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A very well preserved Late Roman Plumbata or throwing dart. Essentially an Iron dart head or spear head, with a lead weight attached to the anterior end. The result is a short dart which when mated with a short wooden shaft with feathers allowed a soldier to throw the dart either over hand or under hand. The whole dart in original form with the wooden shaft would likely have been at least 30 cm long depending on the type.
The visible Iron shaft in this piece is 9cm long, with the remaining 6 cm being the lead weight. The condition of the piece is excellent, showing the long triangular head with the slightly angled barbs. The lead has a pale patina and a small area which has come off shows some of the iron shaft underneath. At the rear, the lead weight is hollow to fit the organic wooden shaft which has now since long eroded away.
This Plumbata appears unbent and is still very straight, indicating that this was not one that had been used, but rather part of a supply or just made item that had not yet seen combat.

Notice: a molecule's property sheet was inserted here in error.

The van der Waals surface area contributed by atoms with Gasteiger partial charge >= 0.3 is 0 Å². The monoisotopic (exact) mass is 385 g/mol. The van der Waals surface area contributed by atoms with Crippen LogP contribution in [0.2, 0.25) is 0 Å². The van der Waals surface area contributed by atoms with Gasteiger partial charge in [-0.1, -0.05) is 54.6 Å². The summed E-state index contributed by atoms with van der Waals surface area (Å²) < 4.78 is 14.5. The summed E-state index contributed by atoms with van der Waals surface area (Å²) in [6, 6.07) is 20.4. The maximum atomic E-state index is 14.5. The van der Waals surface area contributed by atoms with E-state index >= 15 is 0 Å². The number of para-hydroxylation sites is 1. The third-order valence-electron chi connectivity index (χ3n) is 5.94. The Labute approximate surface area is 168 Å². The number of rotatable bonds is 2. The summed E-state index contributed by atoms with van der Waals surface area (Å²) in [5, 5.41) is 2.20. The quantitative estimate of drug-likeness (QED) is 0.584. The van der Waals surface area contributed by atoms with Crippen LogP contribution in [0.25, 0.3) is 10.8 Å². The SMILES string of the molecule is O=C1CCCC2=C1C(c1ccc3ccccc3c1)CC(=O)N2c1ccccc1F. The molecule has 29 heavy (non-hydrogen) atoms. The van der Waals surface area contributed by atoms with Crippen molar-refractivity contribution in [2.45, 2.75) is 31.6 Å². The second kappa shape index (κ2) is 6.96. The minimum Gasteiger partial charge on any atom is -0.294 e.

The following are some sketches of other examples, including some spear heads. As is obvious there was some variation in style and size.
The following are some examples of reconstructed Plumbata
A Plumbata being thrown (image courtesy of Fectio - Dutch Late Roman re-enactors)
(1) References to similar items: FEUGERE, Michel; Weapons of the Romans, page 184 2002
(2) Reference to similar items: BISHOP, M.C & COULSTON, J.C.N; Roman Military Equipment "From the Punic wars to the Fall of Rome", page 201 2006.
(3) Reference to similar items: STEPHENSON, I.P; Romano-Byzantine Infantry Equipment, page 114-119 2006
**Note on background. Close up view of the wall of the Colosseum of Pula, Croatia. Picture taken 2014